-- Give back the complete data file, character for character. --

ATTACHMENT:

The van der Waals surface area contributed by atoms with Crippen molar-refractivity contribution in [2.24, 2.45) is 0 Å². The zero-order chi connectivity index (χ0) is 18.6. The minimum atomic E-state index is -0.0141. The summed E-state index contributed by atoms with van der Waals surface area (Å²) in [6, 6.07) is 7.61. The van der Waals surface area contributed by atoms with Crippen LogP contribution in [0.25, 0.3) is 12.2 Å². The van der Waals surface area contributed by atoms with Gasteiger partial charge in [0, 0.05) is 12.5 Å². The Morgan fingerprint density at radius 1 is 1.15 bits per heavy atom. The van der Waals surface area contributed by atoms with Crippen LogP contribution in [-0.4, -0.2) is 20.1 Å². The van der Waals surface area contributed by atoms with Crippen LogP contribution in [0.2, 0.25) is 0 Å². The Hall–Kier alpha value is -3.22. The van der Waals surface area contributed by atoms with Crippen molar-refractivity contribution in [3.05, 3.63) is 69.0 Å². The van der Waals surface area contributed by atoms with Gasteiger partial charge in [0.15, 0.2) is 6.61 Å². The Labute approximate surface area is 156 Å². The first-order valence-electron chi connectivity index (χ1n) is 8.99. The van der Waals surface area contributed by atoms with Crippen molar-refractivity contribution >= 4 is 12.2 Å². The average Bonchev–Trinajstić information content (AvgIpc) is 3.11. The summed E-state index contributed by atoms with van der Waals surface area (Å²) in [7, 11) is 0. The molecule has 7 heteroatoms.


The van der Waals surface area contributed by atoms with Crippen molar-refractivity contribution in [2.24, 2.45) is 0 Å². The zero-order chi connectivity index (χ0) is 18.6. The minimum atomic E-state index is -0.0141. The summed E-state index contributed by atoms with van der Waals surface area (Å²) in [6, 6.07) is 7.61. The van der Waals surface area contributed by atoms with Crippen LogP contribution in [0.25, 0.3) is 12.2 Å². The van der Waals surface area contributed by atoms with Gasteiger partial charge in [0, 0.05) is 12.5 Å². The Morgan fingerprint density at radius 1 is 1.15 bits per heavy atom. The van der Waals surface area contributed by atoms with Crippen LogP contribution in [-0.4, -0.2) is 20.1 Å². The van der Waals surface area contributed by atoms with Crippen LogP contribution in [0.2, 0.25) is 0 Å². The Hall–Kier alpha value is -3.22. The van der Waals surface area contributed by atoms with Crippen molar-refractivity contribution in [3.05, 3.63) is 69.0 Å². The van der Waals surface area contributed by atoms with Gasteiger partial charge in [0.15, 0.2) is 6.61 Å². The Labute approximate surface area is 156 Å². The first-order valence-electron chi connectivity index (χ1n) is 8.99. The van der Waals surface area contributed by atoms with Crippen molar-refractivity contribution >= 4 is 12.2 Å². The average Bonchev–Trinajstić information content (AvgIpc) is 3.11. The summed E-state index contributed by atoms with van der Waals surface area (Å²) in [7, 11) is 0. The molecule has 7 heteroatoms.